What is more perfect than a lemon chiffon cake for a May birthday? Sandwiched between the layers is smooth and fantastic Meyer lemon curd and it is also used to flavor the frosting. Springy and light in texture, the cake is wonderful medium for luscious, tangy and rich curd. I haven't baked cakes for a while and I approached this task with trepidation. I just wanted it to be perfect because it is for one of the most important persons in my life; that is my husband. I breathed a sigh of relief when I cut a slice, it turned out like I wanted it to be.
The recipe is from my favorite cake book, Sky High by Alisa Huntsman and Peter Wynne. I've baked several cakes from the book and am always satisfied with the results. Each component of the cake can be made several days ahead so on the day of the birthday all I had to do was to assemble the cake. Triple-layer cake is a lot of cake so there's a few of people who got lucky tasting it :)
I really love the curd that accompanied the cake. Meyer lemons are in season right now and they are not to be missed. The exquisite flavor is almost floral, not unlike honey with a hint of thyme. I bought quite a bunch of Meyer lemons which I've already made into curd and am thinking of making tartlets with strawberry next.
Triple Lemon Chiffon Cake with Meyer Lemon Curd
Makes a 9-inch triple-layer cake; serves 16 to 20
8 eggs, separated
1/4 cup walnut oil
2 tablespoons freshly squeezed Meyer lemon juice
1 tablespoon grated Meyer lemon zest
1/3 cup water
1 /2 teaspoon cream of tartar
1 1/2 cups sugar
1 3/4 cups cake flour
1/2 teaspoon baking soda
1/2 teaspoon salt
Meyer Lemon Curd
Meyer Lemon Cream Frosting
Preheat the oven to 350 degrees F. Line the bottoms of three 9-inch cake pans with rounds of parchment or waxed paper but do not grease the pans.
In a medium-large bowl, whisk together the egg yolks, walnut oil, lemon juice, lemon zest, and water.
In a large mixer bowl, whip the egg whites with the cream of tartar on medium speed until frothy. Gradually add 1/2 cup of the sugar and continue to beat until soft peak forms.
Sift the flour, remaining 1 cup sugar, baking soda, and salt into a very large bowl. Whisk gently to combine. Make a well in the center, pour in the egg yolk mixture, and stir to make a smooth paste. Add one-fourth of the beaten egg whites and fold in to lighten the batter. Fold in the remaining whites. Divide the batter among the 3 prepared pans.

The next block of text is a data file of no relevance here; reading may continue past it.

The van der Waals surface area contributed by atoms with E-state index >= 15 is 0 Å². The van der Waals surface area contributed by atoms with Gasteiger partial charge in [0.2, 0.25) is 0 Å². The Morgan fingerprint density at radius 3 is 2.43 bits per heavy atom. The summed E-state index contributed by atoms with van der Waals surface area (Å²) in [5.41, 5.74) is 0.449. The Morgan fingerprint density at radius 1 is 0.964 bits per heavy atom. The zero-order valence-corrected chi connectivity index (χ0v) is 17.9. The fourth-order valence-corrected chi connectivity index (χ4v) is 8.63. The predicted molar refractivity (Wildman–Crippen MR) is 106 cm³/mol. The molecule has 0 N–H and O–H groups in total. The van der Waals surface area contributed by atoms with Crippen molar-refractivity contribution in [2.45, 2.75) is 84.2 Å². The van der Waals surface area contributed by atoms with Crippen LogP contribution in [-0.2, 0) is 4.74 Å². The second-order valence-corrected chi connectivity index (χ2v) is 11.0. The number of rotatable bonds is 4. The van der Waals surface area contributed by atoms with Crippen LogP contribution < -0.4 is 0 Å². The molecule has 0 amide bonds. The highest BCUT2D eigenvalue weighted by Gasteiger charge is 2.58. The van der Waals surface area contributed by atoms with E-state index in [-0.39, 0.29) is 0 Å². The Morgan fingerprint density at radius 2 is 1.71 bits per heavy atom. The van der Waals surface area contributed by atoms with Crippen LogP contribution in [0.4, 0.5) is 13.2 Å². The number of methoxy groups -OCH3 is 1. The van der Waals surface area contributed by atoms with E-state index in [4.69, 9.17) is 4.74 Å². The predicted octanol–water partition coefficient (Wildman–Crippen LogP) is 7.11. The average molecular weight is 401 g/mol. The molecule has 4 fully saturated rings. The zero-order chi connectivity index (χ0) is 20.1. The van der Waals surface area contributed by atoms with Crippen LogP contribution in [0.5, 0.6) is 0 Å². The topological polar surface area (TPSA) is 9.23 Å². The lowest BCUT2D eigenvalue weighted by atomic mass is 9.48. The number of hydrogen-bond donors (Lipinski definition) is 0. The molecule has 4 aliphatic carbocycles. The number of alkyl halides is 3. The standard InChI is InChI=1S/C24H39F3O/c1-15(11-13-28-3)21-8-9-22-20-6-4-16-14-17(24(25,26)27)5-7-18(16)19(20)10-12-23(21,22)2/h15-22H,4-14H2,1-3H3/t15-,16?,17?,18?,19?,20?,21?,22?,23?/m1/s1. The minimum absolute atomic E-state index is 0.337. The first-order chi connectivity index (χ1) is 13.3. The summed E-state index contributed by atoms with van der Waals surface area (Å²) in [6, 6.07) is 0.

Bake for about 16 minutes, or until a cake tester or wooden toothpick inserted in the center comes out clean. Transfer to a wire racks and let the cakes cool completely in their pans. To unmold, run a blunt knife around the edges to release. Invert to unmold; carefully peel off the paper liners.
To assemble the cake, place one layer on a cake stand or serving plate. Top with a heaping 1/4 cup of the Meyer Lemon Curd, and spread it out evenly. Repeat with the next layer and finally add the third layer. Frost the top and sides with the Meyer Lemon Cream Frosting.
Meyer Lemon Curd
Makes about 1 cup
Note that while of this curd is used to fill the cake, 3 tablespoons should be reserved to flavor the frosting.
3 whole eggs
2 egg yolks
1/2 cup sugar
1/2 cup plus 1 tablespoon freshly squeezed Meyer lemon juice (from about 4 lemons)
Grated zest of 3 Meyer lemons
4 tablespoons unsalted butter, at room temperature
Whisk together the whole eggs, egg yolks, sugar, lemon juice, and lemon zest in a medium bowl. Transfer to a small heavy nonreactive saucepan. Gently heat the mixture, whisking until it thickens enough to coat a spoon; do not boil. Pour this mixture through a wire mesh strainer into a heatproof dish (this catches all of the rubbery parts of the egg whites and removes the zest). Stir in the butter and cover the curd with plastic wrap, pressing it to the surface to prevent a skin from forming. Refrigerate it until needed.
Meyer Lemon Cream Frosting
Makes about 3 1/4 cups
1 1/2 cups heavy cream
2 tablespoons sugar
3 tablespoons Meyer Lemon Curd
Whip the cream with the sugar in a large chilled bowl with chilled beaters until somewhat stiff peak forms. Be careful not to fully whip at this point because the curd will need to be folded in. Fold in the lemon curd, forming a stiff frosting.
Source: adapted from Sky High by Alisa Huntsman and Peter Wynne